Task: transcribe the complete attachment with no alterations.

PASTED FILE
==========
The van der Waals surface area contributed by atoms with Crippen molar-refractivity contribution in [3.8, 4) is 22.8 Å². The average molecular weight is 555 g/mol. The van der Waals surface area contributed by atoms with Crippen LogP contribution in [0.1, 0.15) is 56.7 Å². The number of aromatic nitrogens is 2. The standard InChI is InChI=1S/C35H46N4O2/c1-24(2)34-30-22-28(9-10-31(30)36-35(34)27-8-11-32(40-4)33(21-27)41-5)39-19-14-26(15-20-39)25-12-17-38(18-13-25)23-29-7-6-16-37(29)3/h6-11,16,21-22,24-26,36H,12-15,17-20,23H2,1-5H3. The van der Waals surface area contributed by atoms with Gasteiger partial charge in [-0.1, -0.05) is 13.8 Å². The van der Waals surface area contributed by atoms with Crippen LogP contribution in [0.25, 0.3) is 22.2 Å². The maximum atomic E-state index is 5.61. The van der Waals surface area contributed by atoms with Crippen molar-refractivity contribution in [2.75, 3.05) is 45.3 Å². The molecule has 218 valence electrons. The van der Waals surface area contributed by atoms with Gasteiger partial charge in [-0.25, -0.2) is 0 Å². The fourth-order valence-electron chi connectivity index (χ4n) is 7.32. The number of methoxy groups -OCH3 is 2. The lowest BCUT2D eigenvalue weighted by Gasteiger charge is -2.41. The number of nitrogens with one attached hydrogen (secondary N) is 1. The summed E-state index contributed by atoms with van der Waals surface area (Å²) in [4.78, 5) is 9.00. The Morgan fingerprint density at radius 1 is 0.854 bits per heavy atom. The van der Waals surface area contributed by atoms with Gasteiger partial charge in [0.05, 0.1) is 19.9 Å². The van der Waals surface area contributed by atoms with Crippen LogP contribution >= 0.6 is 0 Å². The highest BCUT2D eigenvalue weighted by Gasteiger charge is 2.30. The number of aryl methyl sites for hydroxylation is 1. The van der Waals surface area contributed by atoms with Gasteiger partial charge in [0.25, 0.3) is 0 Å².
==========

The van der Waals surface area contributed by atoms with Crippen molar-refractivity contribution in [3.8, 4) is 22.8 Å². The average molecular weight is 555 g/mol. The van der Waals surface area contributed by atoms with Crippen LogP contribution in [0.1, 0.15) is 56.7 Å². The number of aromatic nitrogens is 2. The standard InChI is InChI=1S/C35H46N4O2/c1-24(2)34-30-22-28(9-10-31(30)36-35(34)27-8-11-32(40-4)33(21-27)41-5)39-19-14-26(15-20-39)25-12-17-38(18-13-25)23-29-7-6-16-37(29)3/h6-11,16,21-22,24-26,36H,12-15,17-20,23H2,1-5H3. The van der Waals surface area contributed by atoms with Gasteiger partial charge in [-0.1, -0.05) is 13.8 Å². The van der Waals surface area contributed by atoms with Crippen LogP contribution in [0.25, 0.3) is 22.2 Å². The maximum atomic E-state index is 5.61. The van der Waals surface area contributed by atoms with Crippen molar-refractivity contribution in [2.75, 3.05) is 45.3 Å². The molecule has 218 valence electrons. The van der Waals surface area contributed by atoms with Gasteiger partial charge in [-0.25, -0.2) is 0 Å². The fourth-order valence-electron chi connectivity index (χ4n) is 7.32. The number of methoxy groups -OCH3 is 2. The lowest BCUT2D eigenvalue weighted by Gasteiger charge is -2.41. The number of nitrogens with one attached hydrogen (secondary N) is 1. The summed E-state index contributed by atoms with van der Waals surface area (Å²) in [4.78, 5) is 9.00. The Morgan fingerprint density at radius 1 is 0.854 bits per heavy atom. The van der Waals surface area contributed by atoms with Gasteiger partial charge in [0.05, 0.1) is 19.9 Å². The van der Waals surface area contributed by atoms with Crippen LogP contribution >= 0.6 is 0 Å². The highest BCUT2D eigenvalue weighted by Gasteiger charge is 2.30. The number of aryl methyl sites for hydroxylation is 1. The van der Waals surface area contributed by atoms with Gasteiger partial charge in [0.25, 0.3) is 0 Å².